I’ve found for me a corrective, which I relish, to the more-sentimental-than-I-like Pern dragon / rider scene: in a novel series by the speculative fiction / fantasy author Harry Turtledove. I love this series – Darkness -- by this guy (in which I seem to be in a small minority even among Turtledove fans). It basically concerns a desperate global war waged between the different (all-human) nations of a fictional planet – where Earth-type technology (military, and “peaceable”) is largely replaced by magic, and by the use of trained giant beasts native to the planet.

Thus in this universe, “air forces” involve flying dragons, each with a human rider: the dragons breathe fire, and can drop the universe’s equivalent of bombs. Human / dragon relations here, are a complete polar opposite of those on the Pern scene. In Turtledove’s universe, the dragons are vicious, foul-tempered, and so extremely stupid that it is only barely possible to train them – occasionally they forget their training, revert to their natural instincts, and kill their rider: it’s a dangerous service. The riders – or “dragonfliers” as is the universal term on Turtledove’s scene – without exception, strongly dislike their mounts, though they conscientiously do what’s necessary to look after them. These dragons are such, that there’s absolutely no way that any sort of human / reptile bonding can happen. With my feelings about the whole thing, I find this an enjoyably cynical and totally unsentimental “photographic negative” inversion of the Pern / dragons / riders scene.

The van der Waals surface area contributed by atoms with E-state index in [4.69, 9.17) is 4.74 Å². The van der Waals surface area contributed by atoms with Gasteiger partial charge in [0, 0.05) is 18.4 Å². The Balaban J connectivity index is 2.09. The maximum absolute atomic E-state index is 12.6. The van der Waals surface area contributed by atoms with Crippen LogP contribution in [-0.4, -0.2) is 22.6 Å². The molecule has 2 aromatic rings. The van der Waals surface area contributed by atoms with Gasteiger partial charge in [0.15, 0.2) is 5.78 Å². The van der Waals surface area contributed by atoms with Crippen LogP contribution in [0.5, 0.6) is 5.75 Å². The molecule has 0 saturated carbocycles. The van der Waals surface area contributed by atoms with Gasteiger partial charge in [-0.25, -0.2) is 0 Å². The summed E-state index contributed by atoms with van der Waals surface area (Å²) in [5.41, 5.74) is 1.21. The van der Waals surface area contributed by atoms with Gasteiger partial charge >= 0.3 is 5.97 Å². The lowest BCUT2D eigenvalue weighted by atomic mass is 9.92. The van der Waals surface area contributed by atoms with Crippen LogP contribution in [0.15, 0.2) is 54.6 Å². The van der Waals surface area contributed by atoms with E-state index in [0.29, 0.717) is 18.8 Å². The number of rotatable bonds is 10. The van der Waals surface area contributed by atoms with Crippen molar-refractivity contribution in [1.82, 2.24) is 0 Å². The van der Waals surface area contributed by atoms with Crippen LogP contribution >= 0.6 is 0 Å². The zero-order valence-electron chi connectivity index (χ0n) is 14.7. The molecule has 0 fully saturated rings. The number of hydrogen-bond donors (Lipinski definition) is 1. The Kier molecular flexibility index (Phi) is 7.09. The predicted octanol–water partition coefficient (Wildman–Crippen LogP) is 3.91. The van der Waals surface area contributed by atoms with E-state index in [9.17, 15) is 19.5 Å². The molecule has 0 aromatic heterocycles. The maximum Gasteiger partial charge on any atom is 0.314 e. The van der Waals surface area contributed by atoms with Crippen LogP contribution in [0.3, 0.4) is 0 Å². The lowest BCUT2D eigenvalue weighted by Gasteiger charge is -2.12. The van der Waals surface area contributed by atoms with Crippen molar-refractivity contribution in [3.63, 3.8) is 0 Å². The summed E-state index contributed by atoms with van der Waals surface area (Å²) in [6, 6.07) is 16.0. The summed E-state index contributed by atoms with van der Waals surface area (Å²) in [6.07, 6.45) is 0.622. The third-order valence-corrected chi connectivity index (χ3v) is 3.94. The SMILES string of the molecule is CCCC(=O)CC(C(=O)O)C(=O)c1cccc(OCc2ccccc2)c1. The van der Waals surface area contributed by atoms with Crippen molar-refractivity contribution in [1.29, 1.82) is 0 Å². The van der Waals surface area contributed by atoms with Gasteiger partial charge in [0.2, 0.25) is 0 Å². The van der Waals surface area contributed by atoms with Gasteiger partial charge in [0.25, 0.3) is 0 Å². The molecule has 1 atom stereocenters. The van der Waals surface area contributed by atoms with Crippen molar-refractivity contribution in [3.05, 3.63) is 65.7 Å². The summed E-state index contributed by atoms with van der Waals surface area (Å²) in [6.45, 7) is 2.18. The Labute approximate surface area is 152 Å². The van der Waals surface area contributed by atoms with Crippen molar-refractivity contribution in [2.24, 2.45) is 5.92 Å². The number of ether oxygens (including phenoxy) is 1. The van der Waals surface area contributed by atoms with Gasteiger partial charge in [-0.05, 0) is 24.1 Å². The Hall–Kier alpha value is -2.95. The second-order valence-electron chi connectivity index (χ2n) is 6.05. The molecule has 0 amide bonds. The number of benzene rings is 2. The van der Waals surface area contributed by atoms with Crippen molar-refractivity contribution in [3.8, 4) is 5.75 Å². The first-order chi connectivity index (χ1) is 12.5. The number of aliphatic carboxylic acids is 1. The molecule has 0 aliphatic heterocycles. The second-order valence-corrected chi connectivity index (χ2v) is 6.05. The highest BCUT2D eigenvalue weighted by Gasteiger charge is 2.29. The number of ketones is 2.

Would like to think that Turtledove is familiar with the Pern books, and has made – mischievously but without malice – this extreme variation on them. I don’t know whether anyone else on eHell has encountered this Darkness series by Turtledove, and has any use for it – dragon-related, or otherwise !

I’ve also enjoyed Naomi Novik’s Temeraire novels: IMO, re the humans-riding-dragons-in-combat meme, a nice intermediate state of things between the extremes described above.


magicdomino

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Re: Reading/Book Pet Peeves
« Reply #1599 on: January 04, 2014, 04:12:40 PM »
It has been a long time since I last read the first book but I am pretty sure she didn't have the back story worked out. It had several fantasy elements that were completely dropped from the second book onward, such as Lessa's ability to manipulate people, and more sci-fi characteristics were added (dragons as the result of genetic manipulation).

Ms. McCaffrey probably didn't.  The first part of Dragonflight was a stand-alone novella, "Weyr Search."  A year later, a second novella was published, then the two were combined into a novel.  She probably didn't start working on a coherent history until after the first two or three novels took off.

Reika

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Re: Reading/Book Pet Peeves
« Reply #1600 on: January 05, 2014, 12:03:22 AM »
It has been a long time since I last read the first book but I am pretty sure she didn't have the back story worked out. It had several fantasy elements that were completely dropped from the second book onward, such as Lessa's ability to manipulate people, and more sci-fi characteristics were added (dragons as the result of genetic manipulation).